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get a higher rate next year. in the exchanges, their business is going to be pooled with the business of all the other small employers, and there's going to be lots of competition in the exchanges, there's going to be national insurers as well as the domestic insurers, maybe some of these new cooperatives that they're going to be talking about today, and so the projection is that, in fact, costs will go down. now, with respect to the essential benefits package in particular, i had always assumed that small businesses provide less rich benefits than large businesses, but i tried to check on that the other day and found out that, in fact, if you look at the national compensation survey, the benefits are pretty much comparable. they cover pretty much the same things. and the reason, again, is because of the state mandates that require in many states employers to cover a lot of the same benefits, insured employers. so the essential benefits package only covers benefits. it doesn't prescribe cost sharing. and right now a lot of the game is in trying to increase cost
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sharing in various ways. that's probably one of the reasons why health care costs are going down, because employees have more skin in the game, and i think that under the essential benefits package, number one, it isn't going to change that much what the benefits employers are going to have to offer, and number two, they'll still have the ability to do considerable adjustment in the cost sharing to try to save costs. >> can you just describe to me the difference -- you mentioned national insurers and domestic insurers. can you identify for us what you mean by that? >> yeah. under the affordable care act, the office of personnel management is supposed to come up with at least two, maybe more, national multi-state insurance plans that will be available in every state. it's going to be like the insurance you have, congresswoman, where, through the federal employees self benefits package where you have a choice of national insurers as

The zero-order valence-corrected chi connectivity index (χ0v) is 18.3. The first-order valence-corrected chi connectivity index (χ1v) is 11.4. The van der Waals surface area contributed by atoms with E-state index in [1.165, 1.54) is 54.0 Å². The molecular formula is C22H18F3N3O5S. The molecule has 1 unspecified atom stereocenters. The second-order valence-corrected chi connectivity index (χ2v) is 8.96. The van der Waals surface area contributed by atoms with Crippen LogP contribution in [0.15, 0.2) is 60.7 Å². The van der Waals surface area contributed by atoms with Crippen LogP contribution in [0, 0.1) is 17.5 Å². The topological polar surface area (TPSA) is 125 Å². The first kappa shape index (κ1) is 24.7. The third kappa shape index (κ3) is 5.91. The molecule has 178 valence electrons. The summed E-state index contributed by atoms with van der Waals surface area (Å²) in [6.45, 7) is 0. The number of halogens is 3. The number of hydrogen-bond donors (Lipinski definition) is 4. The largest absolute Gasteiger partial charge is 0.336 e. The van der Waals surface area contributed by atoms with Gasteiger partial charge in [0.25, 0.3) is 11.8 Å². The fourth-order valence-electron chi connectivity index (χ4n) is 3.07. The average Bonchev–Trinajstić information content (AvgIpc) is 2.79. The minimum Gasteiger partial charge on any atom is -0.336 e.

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well as local hmos or other small carriers at the state level. and that's going to introduce more competition into the insurance market. again, i've been looking at all these adjustment requests that come through, and what you see is in many states, you have what you have in my market, where you have 80% of the share of the market. well, they set the price. nobody else can really compete with them. but we're going to see a number of insurers competing and competition brings down prices. >> and so can you describe to me, then, the domestic insurers? >> by that i meant insurers that are already there that are licensed in the state. >> and when you describe the national, are those private insurance companies, or would that be the government plan? >> no, they have to be private insurance companies. they have to be a company licensed in the state. >> okay, well, thank you all so much for your participation.
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if you did have another question, i'm more than welcome -- we'll definitely approach that. this subcommittee will continue to closely follow the issues related to this implementation of the health care law. it's very important that we stay on top of this as it moves forward, especially since things seem to be evolving as we go along. i ask unanimous consent that three articles be submitted for the hearing record, an article from cranes new york business dated june 23, 2011 entitled "health reforms, grandfathering rules likely to raise costs." an article from forbes dated july 4, 2011 entitled "health care tax credits are having a miniscule impact," and an article from the hill, which i had mentioned earlier, dated
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july 21, 2011 entitled "health care law could leave families with high health care costs." without objection, so ordered. all those in favor, signify by saying aye. all those opposed signify by saying nay. the ayes have it, the request is agreed to. i ask unanimous consent that legislators have five business days to submit materials and support for the record. without okbjection, this hearin is now adjourned. thank you so much.